Sunday, November 29, 2015

Bill Conlin | Giants sign Bonds in the still of the night

A PHONE CALL after midnight rarely delivers good news. Odds are it won't be a cheery voice congratulating

you for winning the Powerball

lottery. Odds are it will be a

police dispatcher, a hospital ER or somebody close who needs to be bailed out, sent money to, or who was just T-boned by an

uninsured drunk.

If the phones of newspaper and TV sports departments and cells of baseball writers in the Eastern time zone didn't ring in yesterday's wee hours, you knew it was Barry Bonds.

San Francisco Giants owner Peter Magowan has sold enough groceries through his Safeway chain of supermarkets to know that you don't haul away the spoiled merchandise during store hours. No, the trucks

rumble to the loading bays

behind the stores and truck away the garbage-to-be in the Robert Irsay hours of the night.

But it was high noon in 1992 when the Giants' new, bail-out owner, the chairman of Safeway, made two announcements that rocked baseball. First, he had signed free-agent outfielder

Barry Bonds to the largest

contract in baseball history.

This was heady stuff for fans of

a franchise whose owner, Bob Lurie, had become Major League Baseball's biggest embarrassment. Lurie had become a joke of an owner who had a $115 million offer in hand to sell the Giants to a Tampa Bay group.

Magowan rounded up an investor group and pledged to keep the Giants in San Francisco. Lurie swallowed hard and accepted their $100 million offer. Leonard Tose must have had the same

inside-straight feeling when Norman Braman rescued his Eagles from a fate named Phoenix.

Signing Bonds was stunning, field-level news. But Magowan's second announcement rocked the Lords of Baseball to their very tax writeoffs. Pete said he didn't need the help of taxpayers adamantly opposed to funding

a new park to replace "Stick Park," where the wind had blown out the Candle a half century before. Magowan said by

financing the new stadium, "The days of putting a gun to the heads of a city and saying, 'Build a stadium or I'll move' are over."

That message apparently was diverted before it reached the Pennsylvania taxpayers who helped fund PNC Park in Pittsburgh and our own beloved

Citizens Bank Park.

It worked out well for Magowan. His ballpark, with panoramic views of the Bay Bridge, the bay and the Embarcadero waterfront, is the most scenic venue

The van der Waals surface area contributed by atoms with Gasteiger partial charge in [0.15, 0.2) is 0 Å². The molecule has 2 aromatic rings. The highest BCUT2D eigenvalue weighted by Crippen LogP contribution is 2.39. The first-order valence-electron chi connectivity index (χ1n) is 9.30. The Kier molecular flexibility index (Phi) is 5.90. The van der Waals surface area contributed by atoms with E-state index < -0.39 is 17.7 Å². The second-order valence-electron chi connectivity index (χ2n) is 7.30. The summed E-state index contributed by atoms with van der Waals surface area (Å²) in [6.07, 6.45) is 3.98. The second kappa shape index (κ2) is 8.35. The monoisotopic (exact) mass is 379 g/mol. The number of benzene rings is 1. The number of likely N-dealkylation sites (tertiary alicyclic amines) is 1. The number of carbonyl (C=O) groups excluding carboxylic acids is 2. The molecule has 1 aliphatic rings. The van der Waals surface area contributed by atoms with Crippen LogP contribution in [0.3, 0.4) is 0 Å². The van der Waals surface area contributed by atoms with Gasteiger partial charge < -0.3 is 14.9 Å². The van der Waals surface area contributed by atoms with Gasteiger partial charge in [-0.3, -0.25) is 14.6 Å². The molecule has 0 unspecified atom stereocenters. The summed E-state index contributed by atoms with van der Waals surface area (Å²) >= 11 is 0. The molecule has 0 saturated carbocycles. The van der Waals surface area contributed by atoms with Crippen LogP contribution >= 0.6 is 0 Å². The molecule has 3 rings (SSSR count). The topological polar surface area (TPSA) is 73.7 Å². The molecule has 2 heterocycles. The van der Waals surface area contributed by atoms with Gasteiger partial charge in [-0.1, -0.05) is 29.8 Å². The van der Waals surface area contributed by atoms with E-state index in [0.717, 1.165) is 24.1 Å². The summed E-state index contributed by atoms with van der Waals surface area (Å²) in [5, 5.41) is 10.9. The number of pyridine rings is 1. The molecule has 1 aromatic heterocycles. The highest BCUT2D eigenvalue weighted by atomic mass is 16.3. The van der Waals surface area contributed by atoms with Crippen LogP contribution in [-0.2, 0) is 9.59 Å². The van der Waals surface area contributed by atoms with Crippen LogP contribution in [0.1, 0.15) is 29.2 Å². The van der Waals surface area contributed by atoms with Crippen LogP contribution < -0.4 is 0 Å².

in sports. It has hosted a World Series and, until his name was closely linked to the pharma-

villains of BALCO and the murky world of juicing, Bonds has performed historic slugging deeds. He was not only the straw that stirred the drink, he allegedly might have been the guy who gulped it down.

But now he is little more than an intensely dislikable, hanging-on caricature of himself within easy striking distance of the

career home run record a 190-pound Henry Aaron accomplished using only the hormones God gave him and wrists like steel hawsers.

The lawyers, accountants, bail bondsmen and actual baseball people finally crossed the "T" in testosterone and dotted the "I" in indictments and told Magowan he could announce the 1-year Bonds contract that was hanging fire for weeks.

The late Colts owner, Bob

Irsay, would have approved the way Peter Magowan handled his "thief in the night" announcement. The blow was softened,

according to reports, by PR

department phone calls to selected Bay area media members earlier in the night. The operative message, according to San Jose Mercury-News columnist Ann Killion, was the Giants planned to "start from scratch" with Bonds.

Killion has spent enough time at the former Knight Ridder

flagship paper to discern the

difference between the low-tide odor of McCovey Cove and the odor that surrounds Bonds.

"From scratch?" Killion asked. "With an almost-43-year-old who is embroiled in the biggest drug scandal in sports history? With a guy who has dictated to the organization for 14 years? Nice time to try to start from scratch . . . "

One of the owners who yelped like a scalded dog when Magowan announced his group would build a ballpark with private funds was White Sox owner

Jerry Reinsdorf, who had himself successfully used the moving-to-Tampa Bay ploy to get a ballpark financed and built.

"The best they'll be able to do is cover their debt service, so what's the sense of building it?" Reinsdorf said.

Bingo! You can see that old debt service rearing its red-ink stained head. With or without Bonds, the Giants will be an

awful team, old, slow and filled with holes. But Bonds and his tainted quest will keep the seats filled. He is a constant hook. Even when he doesn't play, which is often, fans have bought their tickets well in advance, so how can they know when he is

recovering from injury or given a day of rest?

As he inches toward the great record many feel he now threatens so late in his career using a Body by BALCO, Bonds has

become a baseball version of the O.J. trial.

He is too sleazy, too self-absorbed and too one-dimensional not to watch. Bonds makes Mike Tyson seem cuddly.

Even as a huge Money Pit mob mocked his futility here last season, there was that one magical contact, that one "Oh, bleep" swing and the home run to remember forever it produced. You can still see the speck of a baseball caroming off the

McDonald's sign on the lofty third deck in right-center. Only Ryan Howard has hit one in the same league of awesome.

So for the bargain price of $15.8 million, Peter Magowan has probably bought himself 1 more year of debt service thanks to the Supergoose who has laid so many giant, golden eggs.

But life without Barry Bonds is only a scrambled knee or grand jury indictment away. *

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